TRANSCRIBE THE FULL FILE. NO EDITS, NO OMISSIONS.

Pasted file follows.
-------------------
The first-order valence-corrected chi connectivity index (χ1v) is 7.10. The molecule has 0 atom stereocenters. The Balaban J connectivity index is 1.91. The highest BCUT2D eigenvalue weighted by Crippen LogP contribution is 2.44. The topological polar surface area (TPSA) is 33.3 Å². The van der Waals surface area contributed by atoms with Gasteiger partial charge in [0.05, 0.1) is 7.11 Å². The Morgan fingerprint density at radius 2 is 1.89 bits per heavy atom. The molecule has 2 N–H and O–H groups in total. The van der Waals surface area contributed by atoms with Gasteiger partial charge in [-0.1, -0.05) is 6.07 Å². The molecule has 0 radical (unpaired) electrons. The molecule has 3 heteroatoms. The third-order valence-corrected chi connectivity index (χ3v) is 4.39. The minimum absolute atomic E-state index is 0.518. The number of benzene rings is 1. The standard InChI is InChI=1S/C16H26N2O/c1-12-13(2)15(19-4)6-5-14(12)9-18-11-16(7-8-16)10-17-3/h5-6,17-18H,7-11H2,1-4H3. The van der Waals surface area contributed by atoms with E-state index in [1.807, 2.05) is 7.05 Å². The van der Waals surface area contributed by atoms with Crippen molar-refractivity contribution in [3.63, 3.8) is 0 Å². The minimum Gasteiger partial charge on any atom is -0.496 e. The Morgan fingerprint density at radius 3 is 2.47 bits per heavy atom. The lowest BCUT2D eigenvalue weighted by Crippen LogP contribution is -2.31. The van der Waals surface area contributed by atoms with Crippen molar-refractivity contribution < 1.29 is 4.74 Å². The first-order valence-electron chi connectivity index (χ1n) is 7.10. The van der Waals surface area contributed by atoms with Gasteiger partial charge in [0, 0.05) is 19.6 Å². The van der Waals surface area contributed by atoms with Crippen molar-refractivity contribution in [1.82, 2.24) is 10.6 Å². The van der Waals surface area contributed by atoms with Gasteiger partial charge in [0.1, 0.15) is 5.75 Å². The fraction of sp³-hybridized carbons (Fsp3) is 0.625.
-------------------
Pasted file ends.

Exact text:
The first-order valence-corrected chi connectivity index (χ1v) is 7.10. The molecule has 0 atom stereocenters. The Balaban J connectivity index is 1.91. The highest BCUT2D eigenvalue weighted by Crippen LogP contribution is 2.44. The topological polar surface area (TPSA) is 33.3 Å². The van der Waals surface area contributed by atoms with Gasteiger partial charge in [0.05, 0.1) is 7.11 Å². The Morgan fingerprint density at radius 2 is 1.89 bits per heavy atom. The molecule has 2 N–H and O–H groups in total. The van der Waals surface area contributed by atoms with Gasteiger partial charge in [-0.1, -0.05) is 6.07 Å². The molecule has 0 radical (unpaired) electrons. The molecule has 3 heteroatoms. The third-order valence-corrected chi connectivity index (χ3v) is 4.39. The minimum absolute atomic E-state index is 0.518. The number of benzene rings is 1. The standard InChI is InChI=1S/C16H26N2O/c1-12-13(2)15(19-4)6-5-14(12)9-18-11-16(7-8-16)10-17-3/h5-6,17-18H,7-11H2,1-4H3. The van der Waals surface area contributed by atoms with E-state index in [1.807, 2.05) is 7.05 Å². The van der Waals surface area contributed by atoms with Crippen molar-refractivity contribution in [3.63, 3.8) is 0 Å². The minimum Gasteiger partial charge on any atom is -0.496 e. The Morgan fingerprint density at radius 3 is 2.47 bits per heavy atom. The lowest BCUT2D eigenvalue weighted by Crippen LogP contribution is -2.31. The van der Waals surface area contributed by atoms with Crippen molar-refractivity contribution < 1.29 is 4.74 Å². The first-order valence-electron chi connectivity index (χ1n) is 7.10. The van der Waals surface area contributed by atoms with Gasteiger partial charge in [0, 0.05) is 19.6 Å². The van der Waals surface area contributed by atoms with Crippen molar-refractivity contribution in [1.82, 2.24) is 10.6 Å². The van der Waals surface area contributed by atoms with Gasteiger partial charge in [0.1, 0.15) is 5.75 Å². The fraction of sp³-hybridized carbons (Fsp3) is 0.625.